Sir Henry Bartle Edward Frere (1815-1884) was a British civil servant. The government sent him to South Africa to effect the unification of the Boer republics and the territories under British rule.
Bartle Frere was born into an old and religious family on March 29, 1815. In 1834 he sailed for Bombay, where the East India Company employed him as an assistant revenue clerk in Poona. He became the resident in the Deccan in 1847. While commissioner in Sind (1850-1859), his policy for dealing with the colonial peoples matured. He wanted Britain to be a good and effective neighbor with the Indian princes if they cooperated, but he advocated the use of the empire's resources to punish recalcitrance.
A self-willed aristocrat who read the Bible every morning, Frere was an aggressive champion of the imperial cause. He was appointed to the Viceroy's Council in 1859 and became governor of Bombay in 1862. A commercial crisis in 1866 in which the Bank of Bombay collapsed was partly blamed on Frere, and shortly after this he was transferred to London, where he sat on the Indian Council (1867-1877). Frere sought to make Afghanistan a buffer state between India and Russia and wanted a British resident in Kabul. The Afghans resisted and war broke out in 1878.
Frere in Africa
South Africa was becoming a major trouble center in the empire. Britain was not keen to involve itself too deeply in the affairs of a country it then believed poor in natural resources. The discovery of diamonds and the way in which this enabled the Africans to acquire guns forced Britain to change its mind. Policy then required the pacification of South Africa, the unification of the Boer republics— Shepstone annexed the Transvaal in 1877—and the British colonies, and the establishment of effective white control as preconditions for the exploitation of the country's mineral wealth. Frere was appointed high commissioner in South Africa to implement the new policy.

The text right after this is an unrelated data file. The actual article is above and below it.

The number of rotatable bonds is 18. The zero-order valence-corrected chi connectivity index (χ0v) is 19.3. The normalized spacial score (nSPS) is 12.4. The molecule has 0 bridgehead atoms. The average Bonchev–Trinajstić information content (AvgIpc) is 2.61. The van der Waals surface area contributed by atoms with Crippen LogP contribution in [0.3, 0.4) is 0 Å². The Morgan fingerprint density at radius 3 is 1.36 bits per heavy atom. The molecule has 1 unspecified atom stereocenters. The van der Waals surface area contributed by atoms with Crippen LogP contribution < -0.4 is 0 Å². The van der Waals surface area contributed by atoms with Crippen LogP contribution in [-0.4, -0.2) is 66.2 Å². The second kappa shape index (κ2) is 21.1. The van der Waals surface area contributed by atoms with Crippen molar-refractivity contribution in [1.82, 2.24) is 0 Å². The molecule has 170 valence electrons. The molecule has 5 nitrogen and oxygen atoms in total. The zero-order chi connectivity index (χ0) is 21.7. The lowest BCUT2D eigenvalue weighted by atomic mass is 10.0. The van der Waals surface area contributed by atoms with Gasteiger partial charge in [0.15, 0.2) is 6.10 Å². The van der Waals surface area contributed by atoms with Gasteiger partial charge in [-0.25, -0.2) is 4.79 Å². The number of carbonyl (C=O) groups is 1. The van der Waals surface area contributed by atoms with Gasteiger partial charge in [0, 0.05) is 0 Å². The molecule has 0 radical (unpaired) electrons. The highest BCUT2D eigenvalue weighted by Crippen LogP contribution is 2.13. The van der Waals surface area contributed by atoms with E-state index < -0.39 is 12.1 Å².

Shortly after Frere arrived at the Cape in 1877, war with the Gcaleka broke out. He deposed Kreli, the Gcaleka king, proposed that German and Scottish farmers be settled on Gcaleka land, and sent his police to disarm the neighboring African kingdoms. Widespread bloodshed followed.
War with the Zulu
Crisis point had been reached in the relations between the Zulu and the British on one hand and the Zulu and the Boers on the other. The Zulu, under Cetshwayo, were reported to be organizing an African united front to drive the whites out of African lands. Frere's visit to Natal in 1878 reinforced his conviction that the destruction of Zulu military power was a prerequisite for establishing white supremacy in South Africa.
Britain lacked enthusiasm for war in South Africa at the time. Its cost, the conflict in Afghanistan, and a possible collision with the Russians necessitated a negotiated settlement with the Zulu. By 1878 the secretary of state, Sir Michael Hicks Beach, was urging Frere to negotiate. In Frere's view, however, the crisis in Natal called for a military solution and took precedence over the simmering Boer rebellion. He declared war on the Zulu in January 1879. Although British arms suffered a humiliating defeat at Isandlwana, Zulu power was finally broken.
Frere was censured for his disregard of Beach's instructions and was stripped of authority in Natal, Zululand, and the Transvaal. His recommendations for increased Boer participation in the Transvaal government were largely ignored. The Foreign Office at times suspected that he influenced the Cape administration against unification, and he was recalled in 1880. He died on May 29, 1884.
Further Reading on Sir Henry Bartle Edward Frere
The two major biographies of Frere complement one another: John Martineau in The Life and Correspondence of the Right Hon. Sir Bartle Frere (2 vols., 2d ed. 1895) describes Frere's life in the light of contemporary assessments of his role in South Africa; while William Basil Worsfold, Sir Bartle Frere (1923), had access to documents which were unavailable to Martineau. For broader historical background see Frances E. Colenso and Edward Durnford, The History of the Zulu War: Its Origin (2d ed. 1881), and Lady Victoria Hicks-Beach, The Life of Sir Michael Hicks Beach (2 vols., 1932).